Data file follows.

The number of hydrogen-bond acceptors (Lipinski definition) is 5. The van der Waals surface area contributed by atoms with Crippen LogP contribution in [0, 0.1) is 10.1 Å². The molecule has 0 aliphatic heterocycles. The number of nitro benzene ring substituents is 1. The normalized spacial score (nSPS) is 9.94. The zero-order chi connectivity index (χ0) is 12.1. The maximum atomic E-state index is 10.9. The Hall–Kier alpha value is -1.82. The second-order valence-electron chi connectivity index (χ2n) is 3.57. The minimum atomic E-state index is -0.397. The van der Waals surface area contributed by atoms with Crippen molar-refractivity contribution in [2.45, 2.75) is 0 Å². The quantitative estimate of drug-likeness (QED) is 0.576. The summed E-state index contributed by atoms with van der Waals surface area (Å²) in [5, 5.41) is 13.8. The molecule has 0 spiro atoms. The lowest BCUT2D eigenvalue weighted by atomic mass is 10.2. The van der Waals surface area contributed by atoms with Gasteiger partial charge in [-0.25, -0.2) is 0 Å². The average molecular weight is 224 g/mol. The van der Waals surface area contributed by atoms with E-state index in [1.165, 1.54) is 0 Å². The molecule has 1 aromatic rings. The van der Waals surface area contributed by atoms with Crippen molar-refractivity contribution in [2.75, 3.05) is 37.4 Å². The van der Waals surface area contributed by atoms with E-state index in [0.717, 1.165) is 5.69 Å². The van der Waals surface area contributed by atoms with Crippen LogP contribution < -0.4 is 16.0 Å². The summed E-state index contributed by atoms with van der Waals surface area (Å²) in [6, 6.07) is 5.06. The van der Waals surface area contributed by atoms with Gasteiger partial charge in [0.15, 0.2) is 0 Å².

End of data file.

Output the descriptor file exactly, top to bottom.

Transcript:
The number of hydrogen-bond acceptors (Lipinski definition) is 5. The van der Waals surface area contributed by atoms with Crippen LogP contribution in [0, 0.1) is 10.1 Å². The molecule has 0 aliphatic heterocycles. The number of nitro benzene ring substituents is 1. The normalized spacial score (nSPS) is 9.94. The zero-order chi connectivity index (χ0) is 12.1. The maximum atomic E-state index is 10.9. The Hall–Kier alpha value is -1.82. The second-order valence-electron chi connectivity index (χ2n) is 3.57. The minimum atomic E-state index is -0.397. The van der Waals surface area contributed by atoms with Crippen molar-refractivity contribution in [2.45, 2.75) is 0 Å². The quantitative estimate of drug-likeness (QED) is 0.576. The summed E-state index contributed by atoms with van der Waals surface area (Å²) in [5, 5.41) is 13.8. The molecule has 0 spiro atoms. The lowest BCUT2D eigenvalue weighted by atomic mass is 10.2. The van der Waals surface area contributed by atoms with Gasteiger partial charge in [-0.25, -0.2) is 0 Å². The average molecular weight is 224 g/mol. The van der Waals surface area contributed by atoms with E-state index in [1.165, 1.54) is 0 Å². The molecule has 1 aromatic rings. The van der Waals surface area contributed by atoms with Crippen molar-refractivity contribution in [2.75, 3.05) is 37.4 Å². The van der Waals surface area contributed by atoms with E-state index in [0.717, 1.165) is 5.69 Å². The van der Waals surface area contributed by atoms with Crippen LogP contribution < -0.4 is 16.0 Å². The summed E-state index contributed by atoms with van der Waals surface area (Å²) in [6, 6.07) is 5.06. The van der Waals surface area contributed by atoms with Gasteiger partial charge in [0.15, 0.2) is 0 Å².